The production facilities, outdoor amphitheater, retail and commercial developments are not expected to be completed until 2009. Long-range plans include the sports park, hotel/conference center and more office buildings.
Questions about finances
There have also been recent questions about how the City of Light, and Inspiration Networks, receives its funding.
A recent story by WCNC News Channel 36 in Charlotte shined a spotlight on the City of Light, looking into how donations are used throughout the organization.
Warren Smith, from ministry watchdog group Wall Watchers, was interviewed as part of the TV station’s investigation.
Smith’s group reviews financial statements from ministries around the country and grades them based on their transparency.
The group became interested in knowing where the millions of dollars that are donated to the organization are allocated, and why some advertisements ask donors to send money directly to David Cerullo, Inspiration Networks’ president and CEO.
And while Wall Watchers has yet to grade Inspiration Networks and hasn’t found any discrepancies, the group is concerned with where donor money goes.
“Our primary concern is that even if you agree with their theology, they have a moral and legal responsibility to be open and transparent,” Smith said in the WCNC report.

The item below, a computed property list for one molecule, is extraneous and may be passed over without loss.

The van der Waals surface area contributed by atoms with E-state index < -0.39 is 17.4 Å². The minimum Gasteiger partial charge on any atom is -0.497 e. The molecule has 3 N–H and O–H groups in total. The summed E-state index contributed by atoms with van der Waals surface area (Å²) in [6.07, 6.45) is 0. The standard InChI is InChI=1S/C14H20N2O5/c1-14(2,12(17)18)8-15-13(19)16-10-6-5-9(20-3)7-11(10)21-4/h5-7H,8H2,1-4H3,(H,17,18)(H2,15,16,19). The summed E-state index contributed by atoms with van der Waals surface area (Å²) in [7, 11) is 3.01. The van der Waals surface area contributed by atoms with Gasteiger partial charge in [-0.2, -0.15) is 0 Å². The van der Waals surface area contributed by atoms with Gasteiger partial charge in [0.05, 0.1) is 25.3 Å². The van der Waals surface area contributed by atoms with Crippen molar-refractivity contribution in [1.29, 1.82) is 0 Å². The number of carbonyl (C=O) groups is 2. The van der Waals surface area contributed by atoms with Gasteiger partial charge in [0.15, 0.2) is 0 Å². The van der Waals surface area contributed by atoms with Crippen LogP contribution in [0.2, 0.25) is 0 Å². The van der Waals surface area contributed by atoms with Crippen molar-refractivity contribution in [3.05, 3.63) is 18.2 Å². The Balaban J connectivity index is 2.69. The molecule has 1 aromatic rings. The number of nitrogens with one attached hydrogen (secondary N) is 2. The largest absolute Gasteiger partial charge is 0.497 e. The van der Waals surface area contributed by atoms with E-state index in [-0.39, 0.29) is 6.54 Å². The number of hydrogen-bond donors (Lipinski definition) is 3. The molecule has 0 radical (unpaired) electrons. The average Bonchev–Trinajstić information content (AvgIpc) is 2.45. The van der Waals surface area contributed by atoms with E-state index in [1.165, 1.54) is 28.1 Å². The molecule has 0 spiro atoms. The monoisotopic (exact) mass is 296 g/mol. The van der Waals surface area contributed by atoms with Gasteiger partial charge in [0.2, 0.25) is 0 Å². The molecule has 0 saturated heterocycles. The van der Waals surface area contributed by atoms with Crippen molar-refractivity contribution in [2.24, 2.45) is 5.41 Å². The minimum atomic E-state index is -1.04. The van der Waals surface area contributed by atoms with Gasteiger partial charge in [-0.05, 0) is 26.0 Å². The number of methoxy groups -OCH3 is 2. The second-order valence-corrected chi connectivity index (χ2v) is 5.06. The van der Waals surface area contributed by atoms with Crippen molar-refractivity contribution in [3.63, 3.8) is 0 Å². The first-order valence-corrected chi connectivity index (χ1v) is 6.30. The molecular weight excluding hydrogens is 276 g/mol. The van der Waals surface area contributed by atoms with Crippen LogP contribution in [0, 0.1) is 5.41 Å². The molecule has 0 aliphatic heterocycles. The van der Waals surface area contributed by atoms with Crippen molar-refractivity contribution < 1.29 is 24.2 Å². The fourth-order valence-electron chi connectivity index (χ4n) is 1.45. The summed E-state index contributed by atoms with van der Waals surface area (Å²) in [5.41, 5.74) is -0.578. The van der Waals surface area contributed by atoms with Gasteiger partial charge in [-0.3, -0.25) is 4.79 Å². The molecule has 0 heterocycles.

Roos said it’s completely normal for his organization to accept donations. He compares his group to other churches, ministries or charities that receive funding from citizens.
“We get a lot of our support from people who believe in what we do,” Roos said.
Roos said anyone can give any amount they want.
“Some people on our list give only $1,” he said. “These are all individual decisions that people make. If you don’t feel like doing it, then you don’t have to do it.”
Roos said the organization also generates revenue from advertisements and sponsorships, as well as from its for-profit production facility, MediaComm, based in Charlotte.
He insists there have been no irregularities with Inspiration Networks’ accounting.
“We’ve never had a problem with auditing,” Roos said. “We try real hard to be solid citizens. We have a good relationship with the IRS, the states of South Carolina and North Carolina and the people we work with.”
‘A positive for the community’
Not all Indian Land residents are fearful of the project.
Bryan Vaughn, who lives in the area, is upbeat about the City of Light.
“The facility itself has been a positive for the community,” said Vaughn, who has served as a County Council member the past four years. “It’s certainly well constructed and has beautiful landscaping. It was done in a first-class way.”
Vaughn, who is also the director of safety and transportation for the Lancaster County School District, said the project will have ties to the community.
He expects there will be plenty of partnerships with local entities, as well as partnerships with the school system with student internships in the broadcast journalism arena.
Vaughn, who did not seek re-election to council and whose successor, Larry McCullough, will be sworn in to office Monday, said it’s too soon to tell how the project will affect Indian Land.
“As far as impact, we haven’t felt the impact yet,” Vaughn said. “We won’t really see it until about a year down the road.”
Roos expects City of Light will become an important part of Indian Land.
“It’s a wonderful place for prayer,” Roos said. “It’s always been our goal to make this a place for the community.”
Contact reporter Chris Sardelli at firstname.lastname@example.org or at (803) 416-8416